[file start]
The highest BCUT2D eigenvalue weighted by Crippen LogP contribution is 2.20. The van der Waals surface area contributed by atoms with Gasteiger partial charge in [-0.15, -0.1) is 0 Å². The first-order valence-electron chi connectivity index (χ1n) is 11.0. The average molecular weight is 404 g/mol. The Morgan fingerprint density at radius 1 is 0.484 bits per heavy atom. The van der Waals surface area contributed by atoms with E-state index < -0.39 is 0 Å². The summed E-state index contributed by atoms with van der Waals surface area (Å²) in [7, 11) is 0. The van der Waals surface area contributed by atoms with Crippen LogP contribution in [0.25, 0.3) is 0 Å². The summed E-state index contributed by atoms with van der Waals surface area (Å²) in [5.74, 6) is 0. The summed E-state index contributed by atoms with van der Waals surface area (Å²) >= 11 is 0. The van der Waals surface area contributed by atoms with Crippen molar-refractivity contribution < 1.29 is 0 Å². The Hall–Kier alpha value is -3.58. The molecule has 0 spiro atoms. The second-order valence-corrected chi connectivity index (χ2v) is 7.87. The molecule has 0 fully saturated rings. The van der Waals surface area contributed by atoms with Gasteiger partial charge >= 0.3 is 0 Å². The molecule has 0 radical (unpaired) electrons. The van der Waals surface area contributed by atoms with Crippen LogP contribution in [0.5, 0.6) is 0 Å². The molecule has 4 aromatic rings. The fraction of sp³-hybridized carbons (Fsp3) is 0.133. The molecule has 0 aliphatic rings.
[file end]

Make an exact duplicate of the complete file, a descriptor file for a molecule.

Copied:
The highest BCUT2D eigenvalue weighted by Crippen LogP contribution is 2.20. The van der Waals surface area contributed by atoms with Gasteiger partial charge in [-0.15, -0.1) is 0 Å². The first-order valence-electron chi connectivity index (χ1n) is 11.0. The average molecular weight is 404 g/mol. The Morgan fingerprint density at radius 1 is 0.484 bits per heavy atom. The van der Waals surface area contributed by atoms with E-state index < -0.39 is 0 Å². The summed E-state index contributed by atoms with van der Waals surface area (Å²) in [7, 11) is 0. The van der Waals surface area contributed by atoms with Crippen LogP contribution in [0.25, 0.3) is 0 Å². The summed E-state index contributed by atoms with van der Waals surface area (Å²) in [5.74, 6) is 0. The summed E-state index contributed by atoms with van der Waals surface area (Å²) >= 11 is 0. The van der Waals surface area contributed by atoms with Crippen molar-refractivity contribution < 1.29 is 0 Å². The Hall–Kier alpha value is -3.58. The molecule has 0 spiro atoms. The second-order valence-corrected chi connectivity index (χ2v) is 7.87. The molecule has 0 fully saturated rings. The van der Waals surface area contributed by atoms with Gasteiger partial charge >= 0.3 is 0 Å². The molecule has 0 radical (unpaired) electrons. The van der Waals surface area contributed by atoms with Crippen LogP contribution in [0.5, 0.6) is 0 Å². The molecule has 4 aromatic rings. The fraction of sp³-hybridized carbons (Fsp3) is 0.133. The molecule has 0 aliphatic rings.